How do you handle monetary gifts or windfalls?

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August 31, 2008 at 11:57 pm


Vered August 26, 2008 at 1:08 pm

If it’s a small amount, I just spend it. If it’s a larger amount – and for each person the definition of “larger” would be different of course – I absolutely agree that it’s essential to plan, in writing, what would go into savings or investing, what would be donated and what would be spent.

Laura August 26, 2008 at 3:01 pm

Writing down your goals is a powerful motivator. It stops you from just spending it away.

deepali August 26, 2008 at 4:45 pm

Everything just goes into savings. 🙂

And on a random note – why is everything italicized?

mrsmicah August 26, 2008 at 4:48 pm

Forgot to close an “em” tag. Fixed. 😛

My Daily Dollars August 26, 2008 at 6:27 pm

I know the feeling! It’s so easy to overspend gifts. I try to write it down as well. For larger windfalls, I’m trying to not think about spending them until I actually get them! All the planning leads me to overspending.

Cath Lawson August 26, 2008 at 7:01 pm

Hi Mrs M – Happy Birthday for last week. Did you plan what you’re going to spend your birthday money on yet?

I completely agree, with a larger amount folk should definitely write it down. I think the temptation for many people would be to go mad and wind up blowing it on stuff they didn’t need.

Alisa August 27, 2008 at 10:01 am

The most recent money gift I received was used to pay a very important expense. I don’t receive a whole lot of monetary gifts but when I do, they etiher go towards an expense, something special for my mom, and occasionally; I’ll treat myself to something.

Be well.

Laura In Atlanta August 27, 2008 at 2:10 pm

Happy early birthday!

I once got a $10,000 gift from the estate of my grandparents after they both died. And I immediately put it in a CD! I was afraid that if I put it into my checking or savings account, that it would be too tempting! So, put it in a CD (and unfortunately, I didnt really shop around that hard for a good rate, I just went with what was currently being offered by my bank) and it was held up safe and sound for a whole year. And Im so glad I did! Its been 3 years now and every time i need to renew, I do it before I am tempted to spend it! (I also have since laddered it into 6, 9 and 12 month CDs, and I sort of look at it as an Emergency Fund.)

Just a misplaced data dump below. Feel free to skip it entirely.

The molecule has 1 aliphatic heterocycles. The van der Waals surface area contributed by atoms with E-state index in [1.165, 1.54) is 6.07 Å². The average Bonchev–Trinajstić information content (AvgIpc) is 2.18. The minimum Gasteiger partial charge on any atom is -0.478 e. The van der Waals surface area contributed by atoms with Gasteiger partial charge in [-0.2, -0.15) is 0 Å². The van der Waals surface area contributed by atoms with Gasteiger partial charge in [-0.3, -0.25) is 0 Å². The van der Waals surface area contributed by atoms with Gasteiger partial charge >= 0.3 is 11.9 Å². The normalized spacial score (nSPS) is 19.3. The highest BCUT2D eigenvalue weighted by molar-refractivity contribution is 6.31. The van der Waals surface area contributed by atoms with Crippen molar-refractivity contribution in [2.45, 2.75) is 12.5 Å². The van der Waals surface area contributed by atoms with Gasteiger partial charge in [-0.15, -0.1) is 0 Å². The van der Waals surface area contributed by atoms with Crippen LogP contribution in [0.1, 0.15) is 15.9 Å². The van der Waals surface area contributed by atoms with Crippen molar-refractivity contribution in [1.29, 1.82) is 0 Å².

Always enjoy your posts, keep up the great work!


Faye August 28, 2008 at 8:06 am

I’ve never had a problem overspending money. My family says I think too much on how I’m going to spend my money that I lost every last bit of fun of spending.

Planning is essential. When I receive money as a windfall or a gift, I always write out what I plan to do with it, making sure that I take away the necessary savings, tithes, and payments. After that, I think about what I can afford to spend and if it’s worth it.

I had $70 to spend for my birthday last July. I only spent $30. I placed the other $40 in my checking account, just waiting to be spent. I’m still not sure what to buy so I’ll just let it sit there.

Dana August 30, 2008 at 12:09 am

We try to put half in savings and spend the other half on things we have been wanting (such as a new DVD player, books, etc). We keep a book wishlist. When we use to get contract checks for extra work my husband did, we put 50% towards debt, 25% savings and 25% on our wishlist.

thinkingthing September 1, 2008 at 7:11 pm

Oh man, save the money on the CSS hacks and just get the info online. Pretty much all these books contain information that is easily found online. Here is a good site:

I make sure my high interest savings account ACHs up my windfalls before I get my grubby little fingers on it. Sometimes I leave a little behind… I bought a crock-pot with a small portion of my economic stimulus check and have saved a lot of money by cooking food six quarts at a time.

SavingDiva September 7, 2008 at 9:04 pm

I just received a windfall ($1250) recently. I set money aside for a flight to visit my boyfriend over Thanksgiving, buy the bridesmaids dress for my sister’s wedding, and I put the rest into my emergency fund.

If my budget was so strict, I would have liked to use about 10% to treat myself…a spa trip or something…but no such luck!